While my location in the world seems to be experiencing a subsiding of COVID, I am examining my personal realities. I realize my titles of identification no longer resonate with affirmation.

For over four decades I have described myself as a Seventh-day Adventist Christian. While I personally don’t have a longtime pedigree in the Seventh-day Adventist denomination, I married into a multigenerational Seventh-day Adventist family. There has been a certain amount of pride to say that while through marriage, I’m related to some of those early Seventh-day Adventists. Now after a year of COVID, I’m not so sold on the combination of the two titles: Seventh-day Adventist and Christian. 

My basic tenants of faith haven’t wavers. I still value the Sabbath. I still believe in one resurrection at Jesus’ second coming for all who have died. I still believe the Old Testament sanctuary pointed to Jesus as the complete and total rescue of humanity from sin and its curse. Sadly, even though I believe the tenants of faith, and I’m employed by the denomination, the year of COVID has humbled my pride in carrying the titles of Seventh-day Adventist and Christians.

As I watched church members turn against each other, I realized my own heart filled with disgust toward fellow church members. The old campfire song says, “They will know we are Christians by our love” has been turned into “They will know we are Christians by our political affiliation and hatred for others.” 

What did Jesus say?

As I watched church members create us versus them divisions over masks, vaccines, race, sexual identity and every other topic, I began to wonder if I missed the point of being a Seventh-day Adventist Christian. I have heard the statement made by Seventh-day Adventist Christians: “We are the people of the book.” Reading the disciple’s accounts of the life of Christ, I have noticed something quite disturbing to my proud membership carrying Seventh-day Adventist Christian self—the only people Jesus called out for their sinful living were those leading the religious practices of the day. 

Could it be that the protectionism, isolationism, elitism, perfectionism of the Seventh-day Adventist Christian community is damning us straight to hell? I invited a group of teenagers to read through Matthew 24-25 as a part of Sabbath School. I asked the teenagers to identify three things they would teach someone wanting to know more about God. That is what Matthew 28 says is our commission. As a quick review, Matthew 24 was Jesus’ response to the disciples’ question about when the end would come. Jesus weaved the destruction of Jerusalem and His own return into an apocalyptic narrative. Matthew 25 was a very different view of the remaining time before the second coming.

Through three parables, Jesus described how little preparation was going to be made by believers (10 Virgins), God’s expectancy for the resources given to be used to further the spread of the Gospel (Talents), and ultimately God’s way of looking at the actions of people (Sheep and Goats). In the three parables, the focus is on being ready by sharing the story of God’s amazing grace. When the teenagers identified three things to teach, they all focused on the fear of not being prepared for the dangerous end times. There was not one mention of caring for others and that salvation leads to loving others. How is it that they didn’t even have one teaching on salvation by grace alone?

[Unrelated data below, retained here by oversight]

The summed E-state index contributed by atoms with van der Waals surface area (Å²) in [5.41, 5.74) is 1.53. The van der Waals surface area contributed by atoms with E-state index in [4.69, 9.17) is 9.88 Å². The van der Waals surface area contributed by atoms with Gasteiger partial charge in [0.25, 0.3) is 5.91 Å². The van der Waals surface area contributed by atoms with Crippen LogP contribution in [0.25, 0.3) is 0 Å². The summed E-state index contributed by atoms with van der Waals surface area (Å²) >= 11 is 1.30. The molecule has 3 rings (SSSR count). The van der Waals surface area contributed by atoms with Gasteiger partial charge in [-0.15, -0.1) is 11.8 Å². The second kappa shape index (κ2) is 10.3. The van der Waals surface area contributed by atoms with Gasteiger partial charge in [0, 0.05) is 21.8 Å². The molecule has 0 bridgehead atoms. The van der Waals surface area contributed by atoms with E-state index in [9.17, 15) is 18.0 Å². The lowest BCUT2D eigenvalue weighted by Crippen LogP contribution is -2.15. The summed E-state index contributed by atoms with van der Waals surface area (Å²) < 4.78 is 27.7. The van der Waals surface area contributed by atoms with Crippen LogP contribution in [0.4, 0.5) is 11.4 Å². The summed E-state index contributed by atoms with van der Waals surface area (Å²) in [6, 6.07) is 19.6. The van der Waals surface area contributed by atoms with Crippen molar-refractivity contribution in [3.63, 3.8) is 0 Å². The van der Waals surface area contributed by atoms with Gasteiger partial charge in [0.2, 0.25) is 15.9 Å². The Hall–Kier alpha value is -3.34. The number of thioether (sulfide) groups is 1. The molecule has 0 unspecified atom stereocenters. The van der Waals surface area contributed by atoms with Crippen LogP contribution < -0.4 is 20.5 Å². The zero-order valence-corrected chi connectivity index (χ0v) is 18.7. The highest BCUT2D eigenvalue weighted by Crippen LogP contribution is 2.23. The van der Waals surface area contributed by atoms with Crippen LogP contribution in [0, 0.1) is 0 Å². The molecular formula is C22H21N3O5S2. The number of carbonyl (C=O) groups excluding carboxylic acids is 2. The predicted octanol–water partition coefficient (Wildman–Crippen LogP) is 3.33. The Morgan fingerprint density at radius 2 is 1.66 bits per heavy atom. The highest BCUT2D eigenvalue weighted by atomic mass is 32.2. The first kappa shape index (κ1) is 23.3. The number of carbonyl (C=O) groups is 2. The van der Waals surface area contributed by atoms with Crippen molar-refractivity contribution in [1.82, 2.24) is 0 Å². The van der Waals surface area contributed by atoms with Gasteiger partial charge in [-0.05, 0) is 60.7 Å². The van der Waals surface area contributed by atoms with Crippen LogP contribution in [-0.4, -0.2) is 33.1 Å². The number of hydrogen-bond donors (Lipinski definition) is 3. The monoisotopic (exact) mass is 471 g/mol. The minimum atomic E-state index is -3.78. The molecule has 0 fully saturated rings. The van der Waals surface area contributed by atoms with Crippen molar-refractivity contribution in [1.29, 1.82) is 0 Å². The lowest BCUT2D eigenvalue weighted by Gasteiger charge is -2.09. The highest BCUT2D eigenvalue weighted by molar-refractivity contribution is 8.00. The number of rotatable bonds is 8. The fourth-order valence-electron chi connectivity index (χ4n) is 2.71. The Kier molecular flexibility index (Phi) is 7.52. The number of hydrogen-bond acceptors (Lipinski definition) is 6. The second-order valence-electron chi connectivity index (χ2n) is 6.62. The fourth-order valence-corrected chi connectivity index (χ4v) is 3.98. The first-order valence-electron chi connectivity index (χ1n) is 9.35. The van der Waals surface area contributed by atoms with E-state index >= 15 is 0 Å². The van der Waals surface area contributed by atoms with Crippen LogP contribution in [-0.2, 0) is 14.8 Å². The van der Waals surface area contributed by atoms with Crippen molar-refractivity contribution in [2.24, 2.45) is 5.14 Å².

The disciples were concerned about when the end would come. For too long I’m afraid we as a denomination have continued to sensationalize the dramatics of the end time while neglecting to meet Jesus—let alone introduce others to Jesus. A colleague of mine recently reminded me that in the parable of the prodigal son, neither son was in the father’s house. Both sons were outside the house and the father had to not just leave the house but had to go out of his way to invite the sons to come into the house they had been created to live within. John saw in vision Jesus standing at the door knocking (Revelation 3:20). The last of the seven churches was described as having pushed Jesus outside her doors. The letter was written to churches and yet we rarely apply it to our collective organization or local congregations. 

Could it be that we have chosen division and conflict in the church because we have aligned ourselves with earthly politics? Have we decided that politics is too important? Do we now believe that earthly powers will save us and protect us? Matthew 25 is all about the issues of gender equality, racial justice, sexual identity. How much do we love? How much do we seek out and befriend those who don’t fit our profile? 

COVID has humbled my pride.

COVID has awakened in me a truer picture of myself and what I thought was my church.

COVID has shaken me.

Gandhi is credited as saying, “I like your Christ, I do not like your Christians. Your Christians are so unlike your Christ.” Sadly, when I look at my life and my church, I realize that Gandhi’s words drip with truth. Now that the truth is out, I’m not as perfect as I might have shown. We aren’t as perfect as we might have acted. So, what do we do? 

I am seeking to love. I want those words to ring true. “They will know I am a Christian by my love.” As another great worship song says, “God give me a heart abandoned, ever after you alone. Gold and silver, You can take it. All I want is You my Lord.” Let’s return to the scriptures. Let them speak to us not out of fear but because “God so loved humanity that He gave His only Son” (John 3:16).

I’m not ready to give up on the titles Seventh-day Adventist or Christian. I want to be the change that makes Seventh-day Adventist Christian reflect a joyous expectation that Jesus, the great lover of humanity, is coming to fully restore his greatest creation. 


Nate Elias is youth pastor at the Piedmont Park Seventh-day Adventist Church in Lincoln, Nebraska.